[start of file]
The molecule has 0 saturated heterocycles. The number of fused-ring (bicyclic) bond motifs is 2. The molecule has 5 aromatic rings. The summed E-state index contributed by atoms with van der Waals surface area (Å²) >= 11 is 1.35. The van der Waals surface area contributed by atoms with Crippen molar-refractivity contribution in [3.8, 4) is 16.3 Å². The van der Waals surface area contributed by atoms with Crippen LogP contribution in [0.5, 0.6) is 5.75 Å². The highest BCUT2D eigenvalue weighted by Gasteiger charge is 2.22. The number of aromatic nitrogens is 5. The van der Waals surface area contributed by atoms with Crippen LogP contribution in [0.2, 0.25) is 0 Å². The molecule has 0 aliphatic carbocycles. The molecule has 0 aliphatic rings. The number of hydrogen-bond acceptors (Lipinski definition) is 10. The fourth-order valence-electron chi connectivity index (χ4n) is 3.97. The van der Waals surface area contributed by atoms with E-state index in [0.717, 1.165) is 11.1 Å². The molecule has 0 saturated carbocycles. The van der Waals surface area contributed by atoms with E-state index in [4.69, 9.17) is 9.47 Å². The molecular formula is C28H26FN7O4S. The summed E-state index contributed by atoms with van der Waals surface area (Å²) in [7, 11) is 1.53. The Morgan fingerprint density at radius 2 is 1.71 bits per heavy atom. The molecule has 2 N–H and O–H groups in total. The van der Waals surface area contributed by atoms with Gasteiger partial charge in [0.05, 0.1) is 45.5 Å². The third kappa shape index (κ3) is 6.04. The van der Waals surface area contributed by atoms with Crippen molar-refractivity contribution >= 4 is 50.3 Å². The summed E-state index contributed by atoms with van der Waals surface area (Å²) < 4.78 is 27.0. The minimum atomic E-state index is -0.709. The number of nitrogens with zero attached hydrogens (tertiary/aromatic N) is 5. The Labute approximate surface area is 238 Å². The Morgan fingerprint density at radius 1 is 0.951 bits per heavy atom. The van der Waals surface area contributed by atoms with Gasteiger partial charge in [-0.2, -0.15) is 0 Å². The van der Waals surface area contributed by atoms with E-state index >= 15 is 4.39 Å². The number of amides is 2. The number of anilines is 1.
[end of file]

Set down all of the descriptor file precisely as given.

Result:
The molecule has 0 saturated heterocycles. The number of fused-ring (bicyclic) bond motifs is 2. The molecule has 5 aromatic rings. The summed E-state index contributed by atoms with van der Waals surface area (Å²) >= 11 is 1.35. The van der Waals surface area contributed by atoms with Crippen molar-refractivity contribution in [3.8, 4) is 16.3 Å². The van der Waals surface area contributed by atoms with Crippen LogP contribution in [0.5, 0.6) is 5.75 Å². The highest BCUT2D eigenvalue weighted by Gasteiger charge is 2.22. The number of aromatic nitrogens is 5. The van der Waals surface area contributed by atoms with Crippen LogP contribution in [0.2, 0.25) is 0 Å². The molecule has 0 aliphatic carbocycles. The molecule has 0 aliphatic rings. The number of hydrogen-bond acceptors (Lipinski definition) is 10. The fourth-order valence-electron chi connectivity index (χ4n) is 3.97. The van der Waals surface area contributed by atoms with E-state index in [0.717, 1.165) is 11.1 Å². The molecule has 0 saturated carbocycles. The van der Waals surface area contributed by atoms with E-state index in [4.69, 9.17) is 9.47 Å². The molecular formula is C28H26FN7O4S. The summed E-state index contributed by atoms with van der Waals surface area (Å²) in [7, 11) is 1.53. The Morgan fingerprint density at radius 2 is 1.71 bits per heavy atom. The molecule has 2 N–H and O–H groups in total. The van der Waals surface area contributed by atoms with Gasteiger partial charge in [0.05, 0.1) is 45.5 Å². The third kappa shape index (κ3) is 6.04. The van der Waals surface area contributed by atoms with Crippen molar-refractivity contribution >= 4 is 50.3 Å². The summed E-state index contributed by atoms with van der Waals surface area (Å²) < 4.78 is 27.0. The minimum atomic E-state index is -0.709. The number of nitrogens with zero attached hydrogens (tertiary/aromatic N) is 5. The Labute approximate surface area is 238 Å². The Morgan fingerprint density at radius 1 is 0.951 bits per heavy atom. The van der Waals surface area contributed by atoms with Gasteiger partial charge in [-0.2, -0.15) is 0 Å². The van der Waals surface area contributed by atoms with E-state index >= 15 is 4.39 Å². The number of amides is 2. The number of anilines is 1.